A. Scope 3 is excellent. It works tirelessly to help agencies and brands make better media choices – offering new tools and services to improve the industry.

I also want to shout out to someone in my team at WeAre8, Jess Stead. Jess is still fairly early on in her career, but she is deeply committed to her own knowledge and how she can do her bit to contribute towards positive ESG change within her work. She does a lot of it off her own back. We need people like this coming through.

 

Q. What do you think will be the focus of the industry in 2024 with regards to an ESG agenda?

A. Reducing and eliminating fraud and e-waste is critical. The internet is now worse for the environment than air travel. Brands and agencies should all be focusing attention on how they do more with less. From a wider ESG perspective also mental health, kindness and supporting each other is key for brands to consider. Not just how we show up, but where we show up. We need to think about how we can make media as an industry healthier for humanity.

There’s lots of positive things happening already which gives me hope.  We just need much more of it.

 

Q. If you were Queen for the day what ESG policy would you decree?

A. More than one (sorry)…

  1. Enforce the criminalisation of hateful and harmful content
  2. More reward and recognition for the businesses and people doing the best work in the sustainability space. We should make them all feel like absolute heroes so future generations are inspired to take a cleaner, greener more planet friendly path.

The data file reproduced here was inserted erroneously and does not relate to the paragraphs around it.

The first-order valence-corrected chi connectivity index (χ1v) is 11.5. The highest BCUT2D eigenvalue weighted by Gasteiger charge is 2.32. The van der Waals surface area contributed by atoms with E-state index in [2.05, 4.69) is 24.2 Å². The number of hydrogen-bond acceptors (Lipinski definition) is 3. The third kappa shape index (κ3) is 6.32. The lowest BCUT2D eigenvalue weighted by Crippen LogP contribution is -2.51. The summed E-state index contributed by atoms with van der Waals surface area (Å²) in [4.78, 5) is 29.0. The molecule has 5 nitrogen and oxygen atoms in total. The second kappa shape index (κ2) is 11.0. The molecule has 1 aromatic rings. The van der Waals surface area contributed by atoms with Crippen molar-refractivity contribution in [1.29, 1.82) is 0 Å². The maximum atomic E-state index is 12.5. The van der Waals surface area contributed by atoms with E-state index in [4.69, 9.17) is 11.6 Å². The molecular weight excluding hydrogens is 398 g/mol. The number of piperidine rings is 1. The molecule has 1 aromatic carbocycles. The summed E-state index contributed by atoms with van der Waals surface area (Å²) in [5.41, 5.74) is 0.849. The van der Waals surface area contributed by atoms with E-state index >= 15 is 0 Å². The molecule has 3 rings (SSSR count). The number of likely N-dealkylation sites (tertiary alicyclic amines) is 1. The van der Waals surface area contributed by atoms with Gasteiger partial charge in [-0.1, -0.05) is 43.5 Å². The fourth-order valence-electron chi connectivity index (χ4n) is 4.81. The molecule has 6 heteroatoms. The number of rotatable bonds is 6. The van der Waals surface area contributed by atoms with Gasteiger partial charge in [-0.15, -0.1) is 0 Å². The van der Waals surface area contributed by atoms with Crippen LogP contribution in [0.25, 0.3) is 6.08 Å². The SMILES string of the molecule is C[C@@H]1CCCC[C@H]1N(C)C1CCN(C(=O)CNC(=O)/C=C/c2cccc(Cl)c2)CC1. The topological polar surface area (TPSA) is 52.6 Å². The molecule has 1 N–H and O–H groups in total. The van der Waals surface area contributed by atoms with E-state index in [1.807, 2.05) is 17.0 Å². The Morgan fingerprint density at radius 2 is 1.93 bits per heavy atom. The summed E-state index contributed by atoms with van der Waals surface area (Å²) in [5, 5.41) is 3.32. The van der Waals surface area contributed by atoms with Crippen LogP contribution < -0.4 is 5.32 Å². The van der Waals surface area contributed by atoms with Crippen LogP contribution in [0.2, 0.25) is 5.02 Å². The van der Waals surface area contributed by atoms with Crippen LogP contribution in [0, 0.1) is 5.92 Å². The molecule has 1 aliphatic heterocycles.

About WeAre8

WeAre8 is all about making a BIG impact on the world through small daily actions. People can get paid and change the world every time they watch an ad with WeAre8 – either in app or with our premium publisher partners on the open web.

We were excited to launch Real Techniques ‘Our Tools. Your Way’ campaign this week.

As reported by Campaign, the launch saw an OOH stunt light up iconic London landmarks with a call to arms to ‘#MakeYourStatement’ and settle long-standing makeup debates across the social beauty community while celebrating individuality and creative beauty styles.  

The launch had influencer support, with Izzie Rogers taking to Oxford Street to talk all things beauty with healthy debates and sharing Real Techniques’ make-up tool samples.  

Real Techniques media will go beyond OOH, with activity running across TikTok, Instagram and YouTube until mid-March, with various bursts throughout the year. The campaign showcases that Real Techniques has the makeup tools for whatever look you want to achieve, whoever you are. 

We were excited to launch Real Techniques ‘Our Tools. Your Way’ campaign this week.